Barrie's future looks bright: economist
The future for Barrie looks bright, BMO Financial Group's chief economist told a local group.
Dr. Sherry Cooper, executive vice-resident and chief economist for the financial institution, met with commercial clients in Barrie early Friday talking about the city's financial health.
"We're likely to see 3% growth this year," she said in an interview.
She pointed at the positive economic factors - being part of the Greater Horseshoe area, the city's growth, hospital expansion and affordable housing.
That Barrie is home to a large number of commuters who go south for jobs is now also helping to attract those who are retiring, she said.
"This is a very affordable city, especially in comparison to Toronto," she said. "Many people are retiring to Barrie... and it still gives them access to the big city events."
The city allows for easy assess to the great outdoors.
She points at the 3.9% increase in Barrie house prices over the past year, much lower than the 8% recorded in Toronto. Although a land shortage here is expected to increasing house prices.
One down side is an unemployment rate of 8.8%, while the national unemployment rate dropped to 7.6% from 7.9% Friday.
Cooper attributed that, in part, to the auto parts industry, which has taken a bit of a hit since Japan's massive earthquake and tsunami rocked the country and its manufacturing industry, including car maker Honda.
Honda's Alliston car-building facility has reduced the number of cars it builds because of trouble accessing some parts from Japan. That has affected other local parts manufacturers that supply the car builder in Alliston.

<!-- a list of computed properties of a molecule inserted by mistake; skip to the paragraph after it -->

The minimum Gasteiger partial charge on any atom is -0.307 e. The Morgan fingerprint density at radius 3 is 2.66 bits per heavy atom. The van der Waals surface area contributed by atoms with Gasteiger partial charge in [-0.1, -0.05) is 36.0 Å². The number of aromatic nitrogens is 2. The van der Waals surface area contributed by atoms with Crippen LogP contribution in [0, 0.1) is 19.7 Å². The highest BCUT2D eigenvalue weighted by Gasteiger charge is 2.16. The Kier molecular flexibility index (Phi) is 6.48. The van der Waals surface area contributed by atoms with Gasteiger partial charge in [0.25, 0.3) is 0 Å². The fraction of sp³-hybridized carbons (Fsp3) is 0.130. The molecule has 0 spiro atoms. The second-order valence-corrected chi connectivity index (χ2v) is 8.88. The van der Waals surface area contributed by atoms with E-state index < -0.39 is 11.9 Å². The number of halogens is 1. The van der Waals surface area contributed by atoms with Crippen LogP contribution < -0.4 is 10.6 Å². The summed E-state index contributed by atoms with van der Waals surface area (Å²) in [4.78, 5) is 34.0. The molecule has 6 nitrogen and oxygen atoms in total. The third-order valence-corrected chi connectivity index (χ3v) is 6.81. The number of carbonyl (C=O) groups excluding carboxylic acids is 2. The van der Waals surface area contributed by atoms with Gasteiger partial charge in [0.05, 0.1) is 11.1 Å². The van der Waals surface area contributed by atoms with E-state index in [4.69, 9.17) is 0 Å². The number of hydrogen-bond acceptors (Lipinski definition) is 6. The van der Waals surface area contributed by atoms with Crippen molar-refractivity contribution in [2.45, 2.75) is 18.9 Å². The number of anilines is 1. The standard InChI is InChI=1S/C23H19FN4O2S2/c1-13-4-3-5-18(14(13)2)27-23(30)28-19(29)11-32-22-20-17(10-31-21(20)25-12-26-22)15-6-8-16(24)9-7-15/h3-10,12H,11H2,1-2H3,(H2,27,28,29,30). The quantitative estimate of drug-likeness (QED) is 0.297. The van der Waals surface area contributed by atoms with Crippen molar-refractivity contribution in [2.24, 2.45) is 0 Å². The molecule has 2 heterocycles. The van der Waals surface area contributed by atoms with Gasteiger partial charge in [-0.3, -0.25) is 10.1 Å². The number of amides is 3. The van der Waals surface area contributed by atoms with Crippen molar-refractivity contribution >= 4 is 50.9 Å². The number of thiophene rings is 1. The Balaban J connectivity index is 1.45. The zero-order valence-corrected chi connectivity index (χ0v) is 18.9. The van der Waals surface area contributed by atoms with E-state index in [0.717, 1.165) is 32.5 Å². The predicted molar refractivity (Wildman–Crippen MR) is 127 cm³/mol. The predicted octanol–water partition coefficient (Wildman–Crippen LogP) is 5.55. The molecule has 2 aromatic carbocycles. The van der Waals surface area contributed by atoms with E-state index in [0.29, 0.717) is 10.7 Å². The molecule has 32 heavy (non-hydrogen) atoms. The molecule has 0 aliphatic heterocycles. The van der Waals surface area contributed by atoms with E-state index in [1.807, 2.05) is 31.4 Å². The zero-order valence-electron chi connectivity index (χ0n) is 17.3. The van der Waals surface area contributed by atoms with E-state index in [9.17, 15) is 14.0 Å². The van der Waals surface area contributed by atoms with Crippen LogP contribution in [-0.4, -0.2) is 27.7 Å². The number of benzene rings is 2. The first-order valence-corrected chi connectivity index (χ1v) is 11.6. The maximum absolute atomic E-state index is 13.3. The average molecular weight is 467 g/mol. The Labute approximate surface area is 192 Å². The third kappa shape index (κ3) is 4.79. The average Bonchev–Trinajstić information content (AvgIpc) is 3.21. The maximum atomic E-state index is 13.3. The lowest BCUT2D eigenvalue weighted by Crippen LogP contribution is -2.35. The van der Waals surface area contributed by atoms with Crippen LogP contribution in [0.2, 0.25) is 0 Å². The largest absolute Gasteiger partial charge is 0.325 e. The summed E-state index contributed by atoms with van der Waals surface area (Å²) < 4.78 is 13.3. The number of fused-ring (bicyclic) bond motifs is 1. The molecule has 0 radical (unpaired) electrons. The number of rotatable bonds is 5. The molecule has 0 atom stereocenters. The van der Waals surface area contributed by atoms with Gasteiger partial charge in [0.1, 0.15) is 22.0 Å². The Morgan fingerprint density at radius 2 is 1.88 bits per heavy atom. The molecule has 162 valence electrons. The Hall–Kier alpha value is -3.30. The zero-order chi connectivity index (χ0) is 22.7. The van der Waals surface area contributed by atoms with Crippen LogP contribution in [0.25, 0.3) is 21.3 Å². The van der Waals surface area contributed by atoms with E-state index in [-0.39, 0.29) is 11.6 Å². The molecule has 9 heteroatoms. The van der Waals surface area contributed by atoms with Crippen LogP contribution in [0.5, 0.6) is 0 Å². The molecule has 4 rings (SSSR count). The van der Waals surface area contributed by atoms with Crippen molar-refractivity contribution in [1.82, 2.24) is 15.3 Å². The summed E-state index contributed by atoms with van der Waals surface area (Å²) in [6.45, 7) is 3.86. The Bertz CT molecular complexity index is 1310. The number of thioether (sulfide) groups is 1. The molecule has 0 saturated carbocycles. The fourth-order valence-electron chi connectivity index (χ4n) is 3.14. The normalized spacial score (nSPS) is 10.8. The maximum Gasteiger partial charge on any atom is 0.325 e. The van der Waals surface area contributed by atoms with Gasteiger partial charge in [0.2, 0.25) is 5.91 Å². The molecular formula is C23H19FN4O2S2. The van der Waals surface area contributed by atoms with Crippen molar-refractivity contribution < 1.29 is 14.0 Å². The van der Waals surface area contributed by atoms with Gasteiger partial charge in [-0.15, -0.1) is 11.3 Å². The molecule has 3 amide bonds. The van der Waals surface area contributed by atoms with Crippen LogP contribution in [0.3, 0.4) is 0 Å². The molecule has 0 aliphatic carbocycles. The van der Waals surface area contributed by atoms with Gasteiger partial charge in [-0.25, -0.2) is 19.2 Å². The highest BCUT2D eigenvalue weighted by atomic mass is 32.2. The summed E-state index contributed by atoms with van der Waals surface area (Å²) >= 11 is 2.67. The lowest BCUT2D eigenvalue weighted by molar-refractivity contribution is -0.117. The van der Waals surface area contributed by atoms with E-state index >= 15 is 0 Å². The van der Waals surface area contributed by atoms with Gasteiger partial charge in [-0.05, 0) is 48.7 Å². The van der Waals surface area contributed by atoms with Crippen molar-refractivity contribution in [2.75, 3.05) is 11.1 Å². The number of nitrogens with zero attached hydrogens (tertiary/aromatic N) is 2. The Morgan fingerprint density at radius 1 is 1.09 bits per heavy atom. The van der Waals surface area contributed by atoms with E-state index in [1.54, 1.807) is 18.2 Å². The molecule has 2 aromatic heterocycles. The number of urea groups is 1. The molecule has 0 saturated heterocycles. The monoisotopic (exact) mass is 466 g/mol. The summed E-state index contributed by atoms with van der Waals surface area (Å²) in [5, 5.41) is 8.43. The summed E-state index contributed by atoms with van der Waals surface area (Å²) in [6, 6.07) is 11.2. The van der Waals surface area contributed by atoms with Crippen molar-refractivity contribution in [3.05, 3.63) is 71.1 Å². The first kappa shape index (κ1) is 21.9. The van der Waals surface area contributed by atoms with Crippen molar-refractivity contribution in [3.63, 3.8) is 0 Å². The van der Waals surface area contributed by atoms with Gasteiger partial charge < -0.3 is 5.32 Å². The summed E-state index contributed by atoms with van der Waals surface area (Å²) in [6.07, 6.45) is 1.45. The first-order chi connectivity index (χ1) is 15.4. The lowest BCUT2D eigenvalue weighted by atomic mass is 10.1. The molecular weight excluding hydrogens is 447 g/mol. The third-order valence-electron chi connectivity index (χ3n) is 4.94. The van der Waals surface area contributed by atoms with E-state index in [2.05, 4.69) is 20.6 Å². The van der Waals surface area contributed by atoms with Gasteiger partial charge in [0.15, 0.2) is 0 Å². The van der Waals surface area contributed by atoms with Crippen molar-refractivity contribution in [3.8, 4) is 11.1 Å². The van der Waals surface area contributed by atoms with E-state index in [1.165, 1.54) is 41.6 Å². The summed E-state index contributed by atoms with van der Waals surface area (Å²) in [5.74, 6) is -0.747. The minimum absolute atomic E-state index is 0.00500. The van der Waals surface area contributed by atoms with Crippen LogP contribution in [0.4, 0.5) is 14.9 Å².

But Cooper expects the projected economic growth in Barrie, combined with eventual improvement in the parts supply situation will result in an improved unemployment rate.
Part of Barrie's strength, she added, is that it's the retail sales and business hub for all of Simcoe County.
Cooper touched on Monday's federal election, which she described as a victory for both the Conservatives and the NDP. She expects with a majority government the Conservatives will pass its budget and the omnibus crime legislation. Reduction of corporate tax rates to 15%, compares to 35% in the United States and will be the lowest in the G7.
And the falling Canadian dollar, she added, has much more to do with falling commodities prices and world events than it does with government, leadership or the election.